Broader source: All U.S. Department of Energy (DOE) Office Webpages (Extended Search)

to the usual case of an alkali metal reservoir... to the vacuum pumps or due to adsorption of the alkali atoms onto ... Source: Jin, Deborah - JILA, University of Colorado at...

139

E-Print Network 3.0 - alkali metal 2-aminonicotinates Sample...  

Broader source: All U.S. Department of Energy (DOE) Office Webpages (Extended Search)

to the usual case of an alkali metal reservoir... to the vacuum pumps or due to adsorption of the alkali atoms onto ... Source: Jin, Deborah - JILA, University of Colorado at...

140

E-Print Network 3.0 - alkali metal thermal-to-electric Sample...  

Broader source: All U.S. Department of Energy (DOE) Office Webpages (Extended Search)

to the usual case of an alkali metal reservoir... to the vacuum pumps or due to adsorption of the alkali atoms onto ... Source: Jin, Deborah - JILA, University of Colorado at...

Note: This page contains sample records for the topic "acids alkalies salts" from the National Library of EnergyBeta (NLEBeta).
While these samples are representative of the content of NLEBeta,
they are not comprehensive nor are they the most current set.
We encourage you to perform a real-time search of NLEBeta
to obtain the most current and comprehensive results.


141

E-Print Network 3.0 - alkali metal perrhenate Sample Search Results  

Broader source: All U.S. Department of Energy (DOE) Office Webpages (Extended Search)

to the usual case of an alkali metal reservoir... to the vacuum pumps or due to adsorption of the alkali atoms onto ... Source: Jin, Deborah - JILA, University of Colorado at...

142

E-Print Network 3.0 - alkali metal diphenylamide Sample Search...  

Broader source: All U.S. Department of Energy (DOE) Office Webpages (Extended Search)

to the usual case of an alkali metal reservoir... to the vacuum pumps or due to adsorption of the alkali atoms onto ... Source: Jin, Deborah - JILA, University of Colorado at...

143

E-Print Network 3.0 - alkali metals analiz Sample Search Results  

Broader source: All U.S. Department of Energy (DOE) Office Webpages (Extended Search)

to the usual case of an alkali metal reservoir... to the vacuum pumps or due to adsorption of the alkali atoms onto ... Source: Jin, Deborah - JILA, University of Colorado at...

144

E-Print Network 3.0 - alkali metal isotopes Sample Search Results  

Broader source: All U.S. Department of Energy (DOE) Office Webpages (Extended Search)

to the usual case of an alkali metal reservoir... to the vacuum pumps or due to adsorption of the alkali atoms onto ... Source: Jin, Deborah - JILA, University of Colorado at...

145

E-Print Network 3.0 - alkali metals sintez Sample Search Results  

Broader source: All U.S. Department of Energy (DOE) Office Webpages (Extended Search)

to the usual case of an alkali metal reservoir... to the vacuum pumps or due to adsorption of the alkali atoms onto ... Source: Jin, Deborah - JILA, University of Colorado at...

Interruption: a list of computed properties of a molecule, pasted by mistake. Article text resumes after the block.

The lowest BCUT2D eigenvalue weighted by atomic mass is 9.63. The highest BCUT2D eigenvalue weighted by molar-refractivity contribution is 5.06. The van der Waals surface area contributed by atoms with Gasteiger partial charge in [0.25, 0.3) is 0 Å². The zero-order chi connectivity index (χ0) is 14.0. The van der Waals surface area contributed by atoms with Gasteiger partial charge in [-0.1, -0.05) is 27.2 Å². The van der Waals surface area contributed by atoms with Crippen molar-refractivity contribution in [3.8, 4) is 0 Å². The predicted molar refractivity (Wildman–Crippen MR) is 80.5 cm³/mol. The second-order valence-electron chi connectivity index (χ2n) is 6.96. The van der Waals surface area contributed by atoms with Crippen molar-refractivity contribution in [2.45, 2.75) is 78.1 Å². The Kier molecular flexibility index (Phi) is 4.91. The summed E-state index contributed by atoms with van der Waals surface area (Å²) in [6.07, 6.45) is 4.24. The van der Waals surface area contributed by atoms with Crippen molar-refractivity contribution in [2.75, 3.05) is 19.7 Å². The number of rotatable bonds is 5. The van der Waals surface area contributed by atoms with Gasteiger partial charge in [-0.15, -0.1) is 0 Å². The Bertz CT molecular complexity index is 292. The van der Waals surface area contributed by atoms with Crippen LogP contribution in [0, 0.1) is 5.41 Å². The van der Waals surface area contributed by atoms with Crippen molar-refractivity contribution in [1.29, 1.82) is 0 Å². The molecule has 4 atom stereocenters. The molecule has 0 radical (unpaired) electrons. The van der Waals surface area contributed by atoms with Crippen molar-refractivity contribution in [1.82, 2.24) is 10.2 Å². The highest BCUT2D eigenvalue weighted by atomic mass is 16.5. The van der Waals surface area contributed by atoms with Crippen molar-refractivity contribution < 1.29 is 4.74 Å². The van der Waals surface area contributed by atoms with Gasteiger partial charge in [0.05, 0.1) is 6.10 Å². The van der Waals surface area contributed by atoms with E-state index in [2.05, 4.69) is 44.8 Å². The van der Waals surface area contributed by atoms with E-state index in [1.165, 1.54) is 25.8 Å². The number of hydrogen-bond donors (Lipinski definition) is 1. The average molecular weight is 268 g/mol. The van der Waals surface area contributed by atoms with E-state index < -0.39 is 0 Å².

146

E-Print Network 3.0 - alkali metal alkaline Sample Search Results  

Broader source: All U.S. Department of Energy (DOE) Office Webpages (Extended Search)

with alkali-metals 9, loi, alkaline earth metals l,18 and some of other rare-earth elements 19, 20 have... alkali metals were doped into C60 solids 9 and...

147

Radiolysis of Salts and Long-Term Storage Issues for Both Pure and Impure PuO{sub 2} Materials in Plutonium Storage Containers  

SciTech Connect (OSTI)

The Material Identification and Surveillance (MIS) project sponsored a literature search on the effects of radiation on salts, with focus on alkali chlorides. The goal of the survey was to provide a basis for estimating the magnitude of {alpha} radiation effects on alkali chlorides that can accompany plutonium oxide (PuO{sub 2}) into storage. Chloride radiolysis can yield potentially corrosive gases in plutonium storage containers that can adversely affect long-term stability. This literature search was primarily done to provide a tutorial on this topic, especially for personnel with nonradiation chemistry backgrounds.

Lav Tandon

2000-05-01T23:59:59.000Z

148

Ammoniated salt heat pump  

SciTech Connect (OSTI)

A thermochemical heat pump/energy storage system using liquid ammoniate salts is described. The system, which can be used for space heating or cooling, provides energy storage for both functions. The bulk of the energy is stored as chemical energy and thus can be stored indefinitely. The system is well suited to use with a solar energy source or industrial waste heat.

Haas, W.R.; Jaeger, F.J.; Giordano, T.J.

1981-01-01T23:59:59.000Z

149

Magnetic polarizations of electrons at dislocations in alkali halides  

E-Print Network [OSTI]

interval. 25 NAGNETIC POLARIZATIONS OF ELECTRONS AT DISLOCATIONS IN ALKALI HALIDES 1. INTRODUCTION. The new magnetic effects observed in our laboratory on a number of single crystals of alkali halides are thought to be caused by electrons trapped... on d1slocations. The magnet1c properties are perhaps more interesting as a bas1c contribution to the sc1ence of magnetism than to a knowledge of d. islocations 1n these very pure, optically clear, s1ngle crystals of alkal1 halides. The gross magnet...

McClurg, Gene Roark

2012-06-07T23:59:59.000Z

150

Spin polarizations of photoelectrons emitted by alkali atoms  

E-Print Network [OSTI]